Dr. Farrell isn’t perfect……Wait, what?

I write this blog with some hesitation because it is a subject that is close to my heart and is something that I have had to battle with first-hand.  I assume the best therapy for me is to use my experience as a learning tool so that others don’t allow themselves to make the same mistake.  The story goes a little something like this….

Once upon a time, I had a son named Landon and I loved and cared for him but most importantly, I made sure that he did not suck his thumb.  Us dentists, they say, can be a strange breed.  I personally don’t see it, but some parents love simply watching their infants sleep, which I understand, but only after you have confirmed there is no thumb in their mouth.

For the first nine months, he had a thin breathable blanket, an Aden and Anais mini blanket  (Click AdenandAnais.com to purchase your own, let them know we sent you for 10% off)*  that he would hold onto, this was after repeated instances at having him spit out a pacifier.  How long would he keep the pacifier in?  Come to our house, determine the time it takes to walk from his bed to the last step at the bottom of our staircase.  That is the exact amount of time he would keep it.  Every.  Time.  Then at about the nine month mark *Gasp* he started chewing on the “blankie”.  Once I saw this I reasonably explained to my wife how this was a “gateway habit” where a lifetime of thumb sucking, gang participation and criminal behavior was sure to follow.

Somehow this fell on deaf ears.

Well, it was another 9 months of him simply chewing on his blanket and along with close monitoring of the situation and therapy, we came to accept this.  But just as predicted, on a cool autumn evening, about 8:30pm, I will never forget the day, I went up to check on him and to my horror this devious little guy had been sneaking his thumb in his mouth, using the blanket as nothing more than a smokescreen.  How long had he been doing this?  What else was he doing without our knowledge, was he a Jet or a Shark or even worse, both!  So yes, I am not perfect, my son was sucking on his thumb.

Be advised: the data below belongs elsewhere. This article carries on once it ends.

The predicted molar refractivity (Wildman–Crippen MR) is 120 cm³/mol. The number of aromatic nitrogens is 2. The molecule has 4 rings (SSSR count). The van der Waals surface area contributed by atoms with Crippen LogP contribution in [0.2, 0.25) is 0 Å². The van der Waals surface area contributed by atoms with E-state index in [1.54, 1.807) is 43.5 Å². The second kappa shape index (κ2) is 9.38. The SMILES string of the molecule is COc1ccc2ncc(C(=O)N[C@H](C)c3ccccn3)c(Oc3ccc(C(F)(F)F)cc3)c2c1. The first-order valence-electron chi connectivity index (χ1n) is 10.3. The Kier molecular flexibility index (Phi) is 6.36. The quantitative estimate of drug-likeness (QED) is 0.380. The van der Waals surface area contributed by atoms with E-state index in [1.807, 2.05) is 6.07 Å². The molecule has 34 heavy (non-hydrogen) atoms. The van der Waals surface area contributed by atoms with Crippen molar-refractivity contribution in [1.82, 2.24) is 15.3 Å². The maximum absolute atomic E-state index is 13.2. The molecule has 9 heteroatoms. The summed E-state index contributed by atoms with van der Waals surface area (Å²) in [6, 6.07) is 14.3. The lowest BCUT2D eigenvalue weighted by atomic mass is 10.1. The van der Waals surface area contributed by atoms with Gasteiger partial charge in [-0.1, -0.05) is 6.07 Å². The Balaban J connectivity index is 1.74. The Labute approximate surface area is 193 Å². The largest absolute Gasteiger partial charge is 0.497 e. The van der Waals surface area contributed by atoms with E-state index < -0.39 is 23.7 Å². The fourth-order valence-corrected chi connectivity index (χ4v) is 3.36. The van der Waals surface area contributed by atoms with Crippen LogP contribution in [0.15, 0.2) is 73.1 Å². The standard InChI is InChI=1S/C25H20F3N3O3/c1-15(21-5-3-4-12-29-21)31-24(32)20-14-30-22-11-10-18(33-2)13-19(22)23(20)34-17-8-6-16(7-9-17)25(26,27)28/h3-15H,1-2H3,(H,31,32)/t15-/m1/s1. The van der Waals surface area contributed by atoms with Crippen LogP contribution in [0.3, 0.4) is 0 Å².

After some soul-searching and a lot of  “Stop the Bite” we finally were able to get him to give up the blanket hoping he may stop sucking his thumb because he never did it during the day, never even during naps when he didn’t have the blanket, only at night when he was able to use the blanket to conceal his misdeeds.  Not surprisingly, he simply continued to mockingly suck his thumb even without the blanket.  What should I do now?  Well, I chose to ask someone who has had extensive training and experience, and knowledge, with time and tested results in this field, a pediatric dentist.

Notice I did not say I WENT TO THE INTERNET to take the advice of someone who has no more proven ability than being able to register a web address or have a facebook page or be a youtube “influencer”.  But as can happen from time to time on this blog, I digress.

The pediatric dentist recommended an excellent product called a T-Guard.   It is a harmless (social life notwithstanding) little appliance that goes on your child’s hand to prevent them from sucking their thumb.  We affectionately call it his “thumb-friend” and just like putting on pajamas at every night, we put this on.  Every so often we would have him not wear it to see if he still sucked his thumb.  He did.  Then one night I noticed he would put his thumb with the T-Guard in his mouth.  Not one to back down from a challenge I cut the end of a syringe used to give infants medicine and it fit perfectly into the thumb end of the T-Guard.